Social media made all the difference this year. These were the 10 most popular stories on myFOXdfw.com for 2013, many of which reached people around the world when they went viral.
In December, Judge Jean Boyd sentenced 16-year-old Ethan Couch to just 10 years of probation after he was found guilty of driving his pickup truck drunk and killing four people. What angered most people about the story was the fact that the teen's defense attorney successfully argued he didn't deserve jail time because he suffered from "affluzena," or never learning right from wrong because of his wealthy upbringing. Since the ruling lawmakers have vowed to fix the system and make it tougher for drunken drivers to get off with just probation after killing someone. The Tarrant County district attorney has asked a juvenile court to put him behind bars for a lesser intoxication assault charge and the victims' families are suing his family.
This story was actually written in November 2012, but someone shared it on Reddit this year and it went viral. Social media headlines referred to Justin and Brittany Alston as "the most hated couple on the Internet." The young couple from Hood County was sentenced to 60 years in prison for starving their son nearly to death. Shocking photos show 9-month-old Riley emaciated and distraught. But he's a happy and healthy toddler now.
On July 1, the body of 6-year-old Alanna Gallagher was found on the street in her Saginaw neighborhood. She had been sexually assaulted, smothered and then wrapped in a tarp. Several weeks went by with no arrests in the case. Many people suspected her parents because of their unusual lifestyle. But on July 23 police showed up at her neighbor's home to make an arrest. That's when police said gunfire erupted and 17-year-old Tyler Holder and Detective Charles Lodatto were shot. The story of the violent arrest got almost as many clicks as the original. The officer and the suspect have since recovered. Holder remains behind bars awaiting trial for capital murder and attempted capital murder.
Social media helped spread the story of a Duncanville High School student who lectured his teacher after being kicked out of class. Jeff Bliss said he asked the teacher a question and she replied with profanity. Someone recorded his speech and posted it online. "If you would just get up and teach them instead of handing them a freaking packet, there's kids in here who don't learn like that," he said. During an interview with FOX 4, the teen said he was frustrated with his teacher's lack of passion for her profession and was concerned about his education. He also admitted he could have handled it better.
A 21-year-old woman died during the ice storm in North Texas in December. Kayla Gawalek was heading to work around 4 a.m. when she hit an icy patch on the Lewisville Lake Bridge. Her truck spun out of control, went off the bridge and landed in the water. Her mother was angry that the bridge was open at the time. Many people who read the story were outraged that she was asked to work that day. It sparked an online debate.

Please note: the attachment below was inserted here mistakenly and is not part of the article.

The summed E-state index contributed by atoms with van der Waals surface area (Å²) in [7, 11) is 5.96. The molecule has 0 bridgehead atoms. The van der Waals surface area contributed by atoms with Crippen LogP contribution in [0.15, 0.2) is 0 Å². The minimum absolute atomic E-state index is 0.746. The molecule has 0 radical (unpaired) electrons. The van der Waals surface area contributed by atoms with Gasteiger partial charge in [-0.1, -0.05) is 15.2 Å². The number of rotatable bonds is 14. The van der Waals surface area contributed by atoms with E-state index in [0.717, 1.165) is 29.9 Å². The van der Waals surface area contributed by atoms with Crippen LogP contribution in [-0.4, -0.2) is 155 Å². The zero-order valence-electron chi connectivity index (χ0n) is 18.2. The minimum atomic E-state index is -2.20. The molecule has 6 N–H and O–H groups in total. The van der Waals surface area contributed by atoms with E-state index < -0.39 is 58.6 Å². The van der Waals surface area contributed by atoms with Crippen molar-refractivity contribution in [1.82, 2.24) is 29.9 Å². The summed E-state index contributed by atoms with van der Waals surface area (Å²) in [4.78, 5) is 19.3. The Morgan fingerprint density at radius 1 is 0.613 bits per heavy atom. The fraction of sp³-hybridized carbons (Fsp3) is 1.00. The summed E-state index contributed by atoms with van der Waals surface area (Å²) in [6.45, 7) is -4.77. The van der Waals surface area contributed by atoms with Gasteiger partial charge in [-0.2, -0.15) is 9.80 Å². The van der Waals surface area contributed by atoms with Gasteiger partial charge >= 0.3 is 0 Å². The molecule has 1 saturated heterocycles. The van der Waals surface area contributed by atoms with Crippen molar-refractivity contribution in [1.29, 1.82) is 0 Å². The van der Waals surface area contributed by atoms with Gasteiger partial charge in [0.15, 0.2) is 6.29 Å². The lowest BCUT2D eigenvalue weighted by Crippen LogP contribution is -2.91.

The Urban League of Greater Dallas came under fire in November after the conservative activist group Project Veritas released undercover video shot by a Garland college student. It reportedly showed workers encouraging health care applicants to lie for better rates. Many people clicked on the story to watch the undercover video or to share their opinion about the Affordable Healthcare Act. The Urban League said the video showed trainees whose behavior was not condoned. One person was fired and three were suspended. Republican lawmakers called the system flawed and ripe for abuse. A congressional hearing was held in Richardson on the program.
A blast of arctic air brought sleet and subfreezing temperatures to North Texas at the beginning of December. Ice on the roads made it difficult and dangerous to get around. Ice on the power lines and trees caused hundreds of thousands of power outages. Schools closed and many holiday events were canceled. It's not surprising that a story about major weather event in North Texas was among the most popular for the year, especially one the left people stuck at home for days.
Social media helped fuel this story about a biker who claimed he was going nearly 190 miles per hour during a police chase through Dallas. William Pfohl of Dallas was going so fast even Air One had trouble keeping up with him. As he was being arrested he boasted about how fast he was going and sounded a little bummed because he said he had just gotten a full tank of gas.
FOX 4 first learned about 52-year-old Rosa Ayala-Goana's death at Six Flags Over Texas on Twitter. Park guests frantically tweeted that she had fallen out of her seat while riding the Texas Giant. Officials later confirmed she was thrown from the roller coaster during the "steep descent from the first large hill of the track." She fell 75 feet, struck a metal support beam and then landed on the roof of a tunnel. Ayala-Goana's family has since sued Six Flags , which publicly denied responsibility. The park said attendance dropped in the months following the accident. It reopened the Texas Giant with some safety improvements in September.
In July, North Texans were shocked to see the story of longtime radio host Kidd Kraddick's death in their Facebook feed. His heart stopped while he was in New Orleans for a golf tournament benefiting his charity, Kidd's Kids. As the news spread, a memorial grew outside the Las Colinas studio where he did his show. Fans shared countless stories about how he made them smile. They paid tribute at a public memorial and concert outside the American Airlines Center. For a while the future of the Kidd Kraddick in the Morning Show was uncertain, but it returned without him. His charity also lives on. A recent issue of D Magazine revealed Kraddick secretly battled cancer in 2009.